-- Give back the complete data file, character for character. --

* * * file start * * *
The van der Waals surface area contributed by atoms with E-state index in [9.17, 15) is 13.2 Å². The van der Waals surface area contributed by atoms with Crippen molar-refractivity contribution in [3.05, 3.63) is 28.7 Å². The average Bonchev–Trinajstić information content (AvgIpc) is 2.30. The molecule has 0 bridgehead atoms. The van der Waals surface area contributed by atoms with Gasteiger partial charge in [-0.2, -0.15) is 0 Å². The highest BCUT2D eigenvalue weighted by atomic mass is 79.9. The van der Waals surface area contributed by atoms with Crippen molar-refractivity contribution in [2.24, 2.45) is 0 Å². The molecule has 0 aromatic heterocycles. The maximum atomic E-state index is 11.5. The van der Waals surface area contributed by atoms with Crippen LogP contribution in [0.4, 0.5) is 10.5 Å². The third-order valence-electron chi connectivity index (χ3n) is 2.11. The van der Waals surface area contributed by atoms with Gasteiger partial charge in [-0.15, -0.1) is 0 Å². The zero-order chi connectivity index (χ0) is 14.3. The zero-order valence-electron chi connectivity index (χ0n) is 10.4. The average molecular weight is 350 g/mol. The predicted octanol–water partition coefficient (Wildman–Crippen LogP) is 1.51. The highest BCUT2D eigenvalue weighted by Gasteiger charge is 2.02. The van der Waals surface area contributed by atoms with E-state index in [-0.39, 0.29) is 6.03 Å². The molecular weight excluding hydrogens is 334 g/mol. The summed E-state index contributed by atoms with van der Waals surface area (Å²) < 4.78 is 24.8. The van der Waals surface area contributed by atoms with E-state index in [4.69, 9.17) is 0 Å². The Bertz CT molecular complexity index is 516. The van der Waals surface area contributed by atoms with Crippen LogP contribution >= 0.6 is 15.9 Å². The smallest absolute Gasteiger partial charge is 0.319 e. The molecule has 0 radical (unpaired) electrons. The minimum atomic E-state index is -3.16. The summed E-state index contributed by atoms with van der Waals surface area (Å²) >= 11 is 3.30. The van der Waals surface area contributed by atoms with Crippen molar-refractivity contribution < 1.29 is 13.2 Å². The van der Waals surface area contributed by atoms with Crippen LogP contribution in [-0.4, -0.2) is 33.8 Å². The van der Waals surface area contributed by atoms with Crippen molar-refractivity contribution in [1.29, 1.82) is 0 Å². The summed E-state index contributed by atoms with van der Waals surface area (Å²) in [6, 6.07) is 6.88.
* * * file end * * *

The van der Waals surface area contributed by atoms with E-state index in [9.17, 15) is 13.2 Å². The van der Waals surface area contributed by atoms with Crippen molar-refractivity contribution in [3.05, 3.63) is 28.7 Å². The average Bonchev–Trinajstić information content (AvgIpc) is 2.30. The molecule has 0 bridgehead atoms. The van der Waals surface area contributed by atoms with Gasteiger partial charge in [-0.2, -0.15) is 0 Å². The highest BCUT2D eigenvalue weighted by atomic mass is 79.9. The van der Waals surface area contributed by atoms with Crippen molar-refractivity contribution in [2.24, 2.45) is 0 Å². The molecule has 0 aromatic heterocycles. The maximum atomic E-state index is 11.5. The van der Waals surface area contributed by atoms with Crippen LogP contribution in [0.4, 0.5) is 10.5 Å². The third-order valence-electron chi connectivity index (χ3n) is 2.11. The van der Waals surface area contributed by atoms with Gasteiger partial charge in [-0.15, -0.1) is 0 Å². The zero-order chi connectivity index (χ0) is 14.3. The zero-order valence-electron chi connectivity index (χ0n) is 10.4. The average molecular weight is 350 g/mol. The predicted octanol–water partition coefficient (Wildman–Crippen LogP) is 1.51. The highest BCUT2D eigenvalue weighted by Gasteiger charge is 2.02. The van der Waals surface area contributed by atoms with E-state index in [-0.39, 0.29) is 6.03 Å². The molecular weight excluding hydrogens is 334 g/mol. The summed E-state index contributed by atoms with van der Waals surface area (Å²) < 4.78 is 24.8. The van der Waals surface area contributed by atoms with E-state index in [4.69, 9.17) is 0 Å². The Bertz CT molecular complexity index is 516. The van der Waals surface area contributed by atoms with Crippen LogP contribution >= 0.6 is 15.9 Å². The smallest absolute Gasteiger partial charge is 0.319 e. The molecule has 0 radical (unpaired) electrons. The minimum atomic E-state index is -3.16. The summed E-state index contributed by atoms with van der Waals surface area (Å²) >= 11 is 3.30. The van der Waals surface area contributed by atoms with Crippen molar-refractivity contribution < 1.29 is 13.2 Å². The van der Waals surface area contributed by atoms with Crippen LogP contribution in [-0.4, -0.2) is 33.8 Å². The van der Waals surface area contributed by atoms with Crippen molar-refractivity contribution in [1.29, 1.82) is 0 Å². The summed E-state index contributed by atoms with van der Waals surface area (Å²) in [6, 6.07) is 6.88.